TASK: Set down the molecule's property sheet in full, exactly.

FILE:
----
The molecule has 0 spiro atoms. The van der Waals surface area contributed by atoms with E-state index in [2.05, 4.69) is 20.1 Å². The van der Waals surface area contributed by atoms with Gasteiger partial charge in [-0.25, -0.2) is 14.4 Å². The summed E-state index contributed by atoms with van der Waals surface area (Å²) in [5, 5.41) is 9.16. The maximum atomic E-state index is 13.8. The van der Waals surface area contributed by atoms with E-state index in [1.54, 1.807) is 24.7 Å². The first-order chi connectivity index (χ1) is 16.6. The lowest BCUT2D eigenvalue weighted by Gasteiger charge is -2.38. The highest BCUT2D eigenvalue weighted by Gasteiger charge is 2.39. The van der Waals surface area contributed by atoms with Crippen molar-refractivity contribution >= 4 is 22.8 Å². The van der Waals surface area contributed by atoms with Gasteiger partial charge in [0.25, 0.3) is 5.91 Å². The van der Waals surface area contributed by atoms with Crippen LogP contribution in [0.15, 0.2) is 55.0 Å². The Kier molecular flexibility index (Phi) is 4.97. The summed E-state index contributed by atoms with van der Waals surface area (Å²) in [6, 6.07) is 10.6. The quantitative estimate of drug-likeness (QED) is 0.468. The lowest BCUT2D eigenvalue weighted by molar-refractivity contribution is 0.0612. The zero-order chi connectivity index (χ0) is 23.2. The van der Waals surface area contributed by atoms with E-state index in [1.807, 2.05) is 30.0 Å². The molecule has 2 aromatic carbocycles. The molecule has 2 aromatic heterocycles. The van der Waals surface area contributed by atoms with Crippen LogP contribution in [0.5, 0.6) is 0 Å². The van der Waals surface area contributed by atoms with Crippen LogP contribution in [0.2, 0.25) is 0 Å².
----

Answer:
The molecule has 0 spiro atoms. The van der Waals surface area contributed by atoms with E-state index in [2.05, 4.69) is 20.1 Å². The van der Waals surface area contributed by atoms with Gasteiger partial charge in [-0.25, -0.2) is 14.4 Å². The summed E-state index contributed by atoms with van der Waals surface area (Å²) in [5, 5.41) is 9.16. The maximum atomic E-state index is 13.8. The van der Waals surface area contributed by atoms with E-state index in [1.54, 1.807) is 24.7 Å². The first-order chi connectivity index (χ1) is 16.6. The lowest BCUT2D eigenvalue weighted by Gasteiger charge is -2.38. The highest BCUT2D eigenvalue weighted by Gasteiger charge is 2.39. The van der Waals surface area contributed by atoms with Crippen molar-refractivity contribution >= 4 is 22.8 Å². The van der Waals surface area contributed by atoms with Gasteiger partial charge in [0.25, 0.3) is 5.91 Å². The van der Waals surface area contributed by atoms with Crippen LogP contribution in [0.15, 0.2) is 55.0 Å². The Kier molecular flexibility index (Phi) is 4.97. The summed E-state index contributed by atoms with van der Waals surface area (Å²) in [6, 6.07) is 10.6. The quantitative estimate of drug-likeness (QED) is 0.468. The lowest BCUT2D eigenvalue weighted by molar-refractivity contribution is 0.0612. The zero-order chi connectivity index (χ0) is 23.2. The van der Waals surface area contributed by atoms with E-state index in [1.807, 2.05) is 30.0 Å². The molecule has 2 aromatic carbocycles. The molecule has 2 aromatic heterocycles. The van der Waals surface area contributed by atoms with Crippen LogP contribution in [0.5, 0.6) is 0 Å². The van der Waals surface area contributed by atoms with Crippen LogP contribution in [0.2, 0.25) is 0 Å².